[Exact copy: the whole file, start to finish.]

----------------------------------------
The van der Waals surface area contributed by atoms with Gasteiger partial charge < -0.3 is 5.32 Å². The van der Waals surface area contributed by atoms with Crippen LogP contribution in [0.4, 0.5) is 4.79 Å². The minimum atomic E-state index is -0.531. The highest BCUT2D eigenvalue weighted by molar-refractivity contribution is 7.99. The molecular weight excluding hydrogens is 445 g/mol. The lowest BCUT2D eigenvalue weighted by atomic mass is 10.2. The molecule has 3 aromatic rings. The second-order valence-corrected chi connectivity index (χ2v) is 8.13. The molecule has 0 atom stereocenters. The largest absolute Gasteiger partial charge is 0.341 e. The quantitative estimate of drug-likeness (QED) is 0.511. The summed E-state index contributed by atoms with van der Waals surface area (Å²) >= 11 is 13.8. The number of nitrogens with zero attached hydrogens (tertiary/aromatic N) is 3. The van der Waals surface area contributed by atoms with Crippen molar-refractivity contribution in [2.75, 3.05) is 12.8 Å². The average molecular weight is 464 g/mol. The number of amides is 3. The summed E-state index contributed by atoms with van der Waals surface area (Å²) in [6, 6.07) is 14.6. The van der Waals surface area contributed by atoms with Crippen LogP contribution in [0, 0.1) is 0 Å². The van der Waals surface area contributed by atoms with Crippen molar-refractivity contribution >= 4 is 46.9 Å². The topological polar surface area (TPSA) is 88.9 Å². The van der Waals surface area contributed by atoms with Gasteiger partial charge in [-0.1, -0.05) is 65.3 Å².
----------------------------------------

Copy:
The van der Waals surface area contributed by atoms with Gasteiger partial charge < -0.3 is 5.32 Å². The van der Waals surface area contributed by atoms with Crippen LogP contribution in [0.4, 0.5) is 4.79 Å². The minimum atomic E-state index is -0.531. The highest BCUT2D eigenvalue weighted by molar-refractivity contribution is 7.99. The molecular weight excluding hydrogens is 445 g/mol. The lowest BCUT2D eigenvalue weighted by atomic mass is 10.2. The molecule has 3 aromatic rings. The second-order valence-corrected chi connectivity index (χ2v) is 8.13. The molecule has 0 atom stereocenters. The largest absolute Gasteiger partial charge is 0.341 e. The quantitative estimate of drug-likeness (QED) is 0.511. The summed E-state index contributed by atoms with van der Waals surface area (Å²) >= 11 is 13.8. The number of nitrogens with zero attached hydrogens (tertiary/aromatic N) is 3. The van der Waals surface area contributed by atoms with Crippen molar-refractivity contribution in [2.75, 3.05) is 12.8 Å². The average molecular weight is 464 g/mol. The number of amides is 3. The summed E-state index contributed by atoms with van der Waals surface area (Å²) in [6, 6.07) is 14.6. The van der Waals surface area contributed by atoms with Crippen LogP contribution in [0, 0.1) is 0 Å². The van der Waals surface area contributed by atoms with Crippen molar-refractivity contribution >= 4 is 46.9 Å². The topological polar surface area (TPSA) is 88.9 Å². The van der Waals surface area contributed by atoms with Gasteiger partial charge in [-0.1, -0.05) is 65.3 Å².